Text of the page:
A cruise with some music

My honey and I tend to do a lot of activites apart, or in our own heads, but occasionally, we do go out on dates. The dates don’t tend to be things other folks find …romantic.

Thursday after work, I got on my bike and pedaled, not to home (20 minute commute) but to where some of our toys are stored (40 minutes of bike time). I must have hit a pot hole because a mile or so from her place as I was getting some interesting shimmies and rubbing. I have wheel truing in my near future.

Anyway, I pulled into the drive a few minutes before my honey got there – his food gathering attempt was in vain, our favorite Chinese restaurant was closed. We did some major combobulating of gear (leaving my bike, changing racks, etc), then drove off to gas up the car and stop at subway for a couple of meal deals. Then we headed to the Riverside Boathouse and unshipped the kayaks. It’s a short carry down to the floating docks where the dragonboaters and sculling crews were beginning to come in for the night, and we wiggled into neoprene and slipped our hulls into the water: his yellow, mine red.

We paddled across the Willamette and noted where the crowds were, and shortly headed upstream, passing several large boats at anchor, their crews relaxing on deck with a drink. Chatting a bit with the captain of the Luscious, a purple & red 54′ rig with a huge main mast, we found he was appreciative of finding kayakers with lights, and thought the headlamps we had on were curious. He takes the boat (ship?) up and down the coast, no further than Vancouver (BC, I assume). As we paddled away, we commented to ourselves that with that rig, we’d be sailing to Alaska or Hawaii.

Not far past the downtown area of Portland, we approached the construction of the new train/bike bridge. The west tower is up past the road deck, so (we speculated) the rest will be going up quickly, and then they’ll get going on the east tower. Completing our inspection, we turned and had a short sprint downstream, back the the crowds in waterfront park.

Symphony seats

Intermission was over, and the conductor of the Oregon Symphony Orchestra introduced some guest performers, and told stories we could not quite hear between performance pieces. The land bound audience was picnicking, sipping wine, chatting, and allowing their kids some time to skip stones in the river while the music played. The many boats moored up held small groups, complete independent of the size of the craft – a couple hung out in a large speedboat, and offered us snacks, a mob of 6 or more in a pair of canoes huddled around an anchor point, etc. we kept station, more or less, floating through the arts lovers, and trying to stay away from the kids on shore.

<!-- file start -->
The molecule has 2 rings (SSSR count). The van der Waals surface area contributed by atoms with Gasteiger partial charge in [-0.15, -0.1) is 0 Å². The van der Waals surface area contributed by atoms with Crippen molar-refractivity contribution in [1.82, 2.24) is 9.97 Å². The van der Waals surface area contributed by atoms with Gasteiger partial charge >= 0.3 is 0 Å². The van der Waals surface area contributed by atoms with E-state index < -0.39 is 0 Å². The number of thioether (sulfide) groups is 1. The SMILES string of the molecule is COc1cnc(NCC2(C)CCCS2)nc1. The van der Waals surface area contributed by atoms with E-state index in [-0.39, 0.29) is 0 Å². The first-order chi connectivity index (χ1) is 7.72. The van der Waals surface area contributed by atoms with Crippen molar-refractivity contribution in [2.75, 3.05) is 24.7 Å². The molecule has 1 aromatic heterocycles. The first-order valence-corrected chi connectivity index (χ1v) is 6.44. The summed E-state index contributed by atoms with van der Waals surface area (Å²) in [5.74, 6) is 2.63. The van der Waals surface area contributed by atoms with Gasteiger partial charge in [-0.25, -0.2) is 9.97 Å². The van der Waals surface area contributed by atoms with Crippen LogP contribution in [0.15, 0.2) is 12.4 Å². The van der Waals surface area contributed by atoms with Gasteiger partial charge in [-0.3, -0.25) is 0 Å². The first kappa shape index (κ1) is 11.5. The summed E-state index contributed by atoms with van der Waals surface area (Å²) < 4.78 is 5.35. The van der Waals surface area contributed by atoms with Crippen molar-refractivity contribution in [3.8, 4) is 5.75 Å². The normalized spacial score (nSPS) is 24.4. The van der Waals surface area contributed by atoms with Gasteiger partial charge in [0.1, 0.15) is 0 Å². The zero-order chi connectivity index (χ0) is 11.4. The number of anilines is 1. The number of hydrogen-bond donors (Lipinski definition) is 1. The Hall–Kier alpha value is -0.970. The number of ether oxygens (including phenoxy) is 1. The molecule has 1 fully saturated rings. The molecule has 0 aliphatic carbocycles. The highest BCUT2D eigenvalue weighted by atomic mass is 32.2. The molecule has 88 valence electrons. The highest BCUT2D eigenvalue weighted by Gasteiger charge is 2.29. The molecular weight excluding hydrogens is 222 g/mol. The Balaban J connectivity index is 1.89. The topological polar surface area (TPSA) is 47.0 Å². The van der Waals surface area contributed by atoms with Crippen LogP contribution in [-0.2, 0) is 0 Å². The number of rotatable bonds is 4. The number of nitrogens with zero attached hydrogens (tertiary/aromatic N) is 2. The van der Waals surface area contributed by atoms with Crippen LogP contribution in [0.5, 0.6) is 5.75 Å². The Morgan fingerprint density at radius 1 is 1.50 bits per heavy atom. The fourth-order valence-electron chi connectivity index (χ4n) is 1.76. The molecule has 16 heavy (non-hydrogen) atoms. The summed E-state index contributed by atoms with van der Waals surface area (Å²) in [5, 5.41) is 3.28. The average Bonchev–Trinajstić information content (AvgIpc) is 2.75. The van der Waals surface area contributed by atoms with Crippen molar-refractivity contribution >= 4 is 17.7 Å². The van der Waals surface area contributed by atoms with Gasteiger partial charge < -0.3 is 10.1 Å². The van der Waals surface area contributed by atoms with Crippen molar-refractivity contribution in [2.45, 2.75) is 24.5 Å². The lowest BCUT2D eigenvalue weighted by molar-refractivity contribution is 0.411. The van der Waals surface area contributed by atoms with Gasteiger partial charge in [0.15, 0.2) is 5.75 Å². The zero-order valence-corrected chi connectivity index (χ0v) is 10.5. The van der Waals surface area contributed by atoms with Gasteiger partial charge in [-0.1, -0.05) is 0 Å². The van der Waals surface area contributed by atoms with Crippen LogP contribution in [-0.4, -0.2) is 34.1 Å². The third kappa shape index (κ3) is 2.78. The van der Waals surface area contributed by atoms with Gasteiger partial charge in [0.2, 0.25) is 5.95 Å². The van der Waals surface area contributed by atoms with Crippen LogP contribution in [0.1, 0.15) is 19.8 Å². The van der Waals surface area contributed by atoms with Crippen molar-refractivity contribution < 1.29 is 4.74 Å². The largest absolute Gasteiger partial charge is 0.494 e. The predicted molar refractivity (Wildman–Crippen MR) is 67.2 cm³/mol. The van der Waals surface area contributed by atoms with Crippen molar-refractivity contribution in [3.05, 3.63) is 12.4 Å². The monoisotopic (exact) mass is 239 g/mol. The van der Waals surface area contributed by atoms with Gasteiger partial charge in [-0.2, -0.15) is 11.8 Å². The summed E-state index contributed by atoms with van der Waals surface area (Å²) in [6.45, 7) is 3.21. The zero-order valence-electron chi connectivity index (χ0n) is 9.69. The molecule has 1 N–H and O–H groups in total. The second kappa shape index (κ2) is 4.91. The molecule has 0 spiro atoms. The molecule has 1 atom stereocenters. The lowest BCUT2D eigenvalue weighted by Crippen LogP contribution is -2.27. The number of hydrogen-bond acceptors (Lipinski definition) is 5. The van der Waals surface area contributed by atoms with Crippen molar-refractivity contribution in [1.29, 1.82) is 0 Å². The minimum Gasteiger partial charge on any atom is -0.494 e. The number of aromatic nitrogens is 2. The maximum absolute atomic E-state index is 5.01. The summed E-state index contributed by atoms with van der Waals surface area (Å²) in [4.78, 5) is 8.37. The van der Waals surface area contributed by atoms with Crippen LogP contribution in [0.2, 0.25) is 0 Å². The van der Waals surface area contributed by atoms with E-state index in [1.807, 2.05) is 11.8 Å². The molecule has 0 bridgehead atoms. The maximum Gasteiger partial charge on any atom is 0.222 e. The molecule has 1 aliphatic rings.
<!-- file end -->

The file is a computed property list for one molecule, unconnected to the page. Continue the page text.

Alas, a trio of young boys got a hold of an aluminum canoe, and paddled out into the anchored boats and proceeded to scream at each other, threatening dunkings at the top of their voices. They’d been playing loudly close to shore, but after ten minutes of this out she we were, I powered over to them and asked them seriously and sharply if anyone was hurt, were they injured, is someone dying? They confusedly said no to all this, and so I pointed out that there was a concert going on and the people around them could not hear it. Then I paddled away. I assumed the applause about then was from something on stage, but my honey says it was the boaters around me. The kids stopped being annoying.

We got treated to some Swan Lake, complete with spotlighted ballet, though we were too far under the rise to see more than the impressive high jumps. And then they started in on the 1812 Overature, which was why I had made the arrangements.

I loved the story about the piece being a humdrum item that a Boston Pops conductor decided to dress up (and hopefully attract ticket sales) by firing off cannons on stage – pure genius. We never hear the piece without the firepower these days. Sure enough, after the orchestra did a fine job on the descants, the 218th Field Artillery, hanging out on the other side of the Hawthorn Bridge, started up their volleys. I’m not sure if it was the difference between hearing the music directly in front of us and the cannons downstream, but there was a bit of a lag – really didn’t detract from the enjoyment of the combination.

Meanwhile, while this was going on, the Luscious began parading across the river with a house-sized US flag hanging from the main mast, lit by spots. They turned near the bridge, shifted the lines and came back the other way, just as the piece was wrapping up in the final echoing booms, and then the fireworks started.

I’m not sure how this worked for people on shore, or even in larger boats, but from the water level, the fireworks were exploding around the full blue moon like a halo. Our angle was perfect. For a while, the Artillery on shore competed with the showy stuff coming off the barge, and gun smoke wafted around us.

It was 10pm and we still had to pull ourselves across the river, load boats, drive them to their storage area, unload & hang, change racks back, load my bike, and drive home. But it was a spectacular evening. Dinner, a cruise, the symphony, and a light show. What else can you ask for in a weeknight date?


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